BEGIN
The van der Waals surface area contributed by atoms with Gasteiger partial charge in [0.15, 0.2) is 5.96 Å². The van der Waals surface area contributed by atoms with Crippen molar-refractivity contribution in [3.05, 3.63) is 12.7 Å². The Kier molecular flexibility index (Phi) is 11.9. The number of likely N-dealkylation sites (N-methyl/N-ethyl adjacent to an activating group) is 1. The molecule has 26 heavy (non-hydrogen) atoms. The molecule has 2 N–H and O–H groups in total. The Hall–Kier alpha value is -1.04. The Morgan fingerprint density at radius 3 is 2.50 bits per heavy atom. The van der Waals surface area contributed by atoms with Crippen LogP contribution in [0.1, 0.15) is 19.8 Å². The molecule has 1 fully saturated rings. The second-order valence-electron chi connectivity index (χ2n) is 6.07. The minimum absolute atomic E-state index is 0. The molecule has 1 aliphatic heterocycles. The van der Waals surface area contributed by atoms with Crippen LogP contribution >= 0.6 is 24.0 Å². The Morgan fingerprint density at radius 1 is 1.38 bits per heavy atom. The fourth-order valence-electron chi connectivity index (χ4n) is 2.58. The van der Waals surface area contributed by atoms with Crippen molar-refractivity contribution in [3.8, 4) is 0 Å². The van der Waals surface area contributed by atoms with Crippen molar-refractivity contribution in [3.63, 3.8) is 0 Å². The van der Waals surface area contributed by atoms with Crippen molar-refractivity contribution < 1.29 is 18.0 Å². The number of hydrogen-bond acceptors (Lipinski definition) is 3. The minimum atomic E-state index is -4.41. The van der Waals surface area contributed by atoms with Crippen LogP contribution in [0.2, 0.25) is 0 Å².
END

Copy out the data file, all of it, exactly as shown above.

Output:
The van der Waals surface area contributed by atoms with Gasteiger partial charge in [0.15, 0.2) is 5.96 Å². The van der Waals surface area contributed by atoms with Crippen molar-refractivity contribution in [3.05, 3.63) is 12.7 Å². The Kier molecular flexibility index (Phi) is 11.9. The number of likely N-dealkylation sites (N-methyl/N-ethyl adjacent to an activating group) is 1. The molecule has 26 heavy (non-hydrogen) atoms. The molecule has 2 N–H and O–H groups in total. The Hall–Kier alpha value is -1.04. The Morgan fingerprint density at radius 3 is 2.50 bits per heavy atom. The van der Waals surface area contributed by atoms with Crippen LogP contribution in [0.1, 0.15) is 19.8 Å². The molecule has 1 fully saturated rings. The second-order valence-electron chi connectivity index (χ2n) is 6.07. The minimum absolute atomic E-state index is 0. The molecule has 1 aliphatic heterocycles. The van der Waals surface area contributed by atoms with Crippen LogP contribution >= 0.6 is 24.0 Å². The Morgan fingerprint density at radius 1 is 1.38 bits per heavy atom. The fourth-order valence-electron chi connectivity index (χ4n) is 2.58. The van der Waals surface area contributed by atoms with Crippen molar-refractivity contribution in [3.8, 4) is 0 Å². The van der Waals surface area contributed by atoms with Crippen molar-refractivity contribution in [3.63, 3.8) is 0 Å². The van der Waals surface area contributed by atoms with Crippen molar-refractivity contribution < 1.29 is 18.0 Å². The number of hydrogen-bond acceptors (Lipinski definition) is 3. The minimum atomic E-state index is -4.41. The van der Waals surface area contributed by atoms with Crippen LogP contribution in [0.2, 0.25) is 0 Å².